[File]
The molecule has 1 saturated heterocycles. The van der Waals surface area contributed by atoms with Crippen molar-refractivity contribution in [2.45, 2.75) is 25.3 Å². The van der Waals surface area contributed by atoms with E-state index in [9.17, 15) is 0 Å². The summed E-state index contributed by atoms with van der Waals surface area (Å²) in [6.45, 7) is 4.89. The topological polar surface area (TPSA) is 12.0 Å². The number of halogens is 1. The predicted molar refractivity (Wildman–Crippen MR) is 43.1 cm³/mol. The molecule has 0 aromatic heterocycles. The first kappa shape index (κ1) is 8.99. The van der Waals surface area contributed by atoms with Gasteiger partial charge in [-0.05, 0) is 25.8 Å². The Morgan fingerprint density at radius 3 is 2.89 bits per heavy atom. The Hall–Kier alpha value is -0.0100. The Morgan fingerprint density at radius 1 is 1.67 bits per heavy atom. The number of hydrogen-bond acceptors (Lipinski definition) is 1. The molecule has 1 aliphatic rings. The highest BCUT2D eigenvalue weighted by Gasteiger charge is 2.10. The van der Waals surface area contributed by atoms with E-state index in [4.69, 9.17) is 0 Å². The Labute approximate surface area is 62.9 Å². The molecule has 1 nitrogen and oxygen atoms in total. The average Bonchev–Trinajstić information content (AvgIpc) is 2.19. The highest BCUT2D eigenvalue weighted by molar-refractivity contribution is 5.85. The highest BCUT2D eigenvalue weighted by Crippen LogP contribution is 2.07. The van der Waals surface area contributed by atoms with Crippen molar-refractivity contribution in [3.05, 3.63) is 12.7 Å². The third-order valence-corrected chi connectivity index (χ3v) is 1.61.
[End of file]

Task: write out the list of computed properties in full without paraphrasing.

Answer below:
The molecule has 1 saturated heterocycles. The van der Waals surface area contributed by atoms with Crippen molar-refractivity contribution in [2.45, 2.75) is 25.3 Å². The van der Waals surface area contributed by atoms with E-state index in [9.17, 15) is 0 Å². The summed E-state index contributed by atoms with van der Waals surface area (Å²) in [6.45, 7) is 4.89. The topological polar surface area (TPSA) is 12.0 Å². The number of halogens is 1. The predicted molar refractivity (Wildman–Crippen MR) is 43.1 cm³/mol. The molecule has 0 aromatic heterocycles. The first kappa shape index (κ1) is 8.99. The van der Waals surface area contributed by atoms with Gasteiger partial charge in [-0.05, 0) is 25.8 Å². The Morgan fingerprint density at radius 3 is 2.89 bits per heavy atom. The Hall–Kier alpha value is -0.0100. The Morgan fingerprint density at radius 1 is 1.67 bits per heavy atom. The number of hydrogen-bond acceptors (Lipinski definition) is 1. The molecule has 1 aliphatic rings. The highest BCUT2D eigenvalue weighted by Gasteiger charge is 2.10. The van der Waals surface area contributed by atoms with E-state index in [4.69, 9.17) is 0 Å². The Labute approximate surface area is 62.9 Å². The molecule has 1 nitrogen and oxygen atoms in total. The average Bonchev–Trinajstić information content (AvgIpc) is 2.19. The highest BCUT2D eigenvalue weighted by molar-refractivity contribution is 5.85. The highest BCUT2D eigenvalue weighted by Crippen LogP contribution is 2.07. The van der Waals surface area contributed by atoms with Crippen molar-refractivity contribution in [3.05, 3.63) is 12.7 Å². The third-order valence-corrected chi connectivity index (χ3v) is 1.61.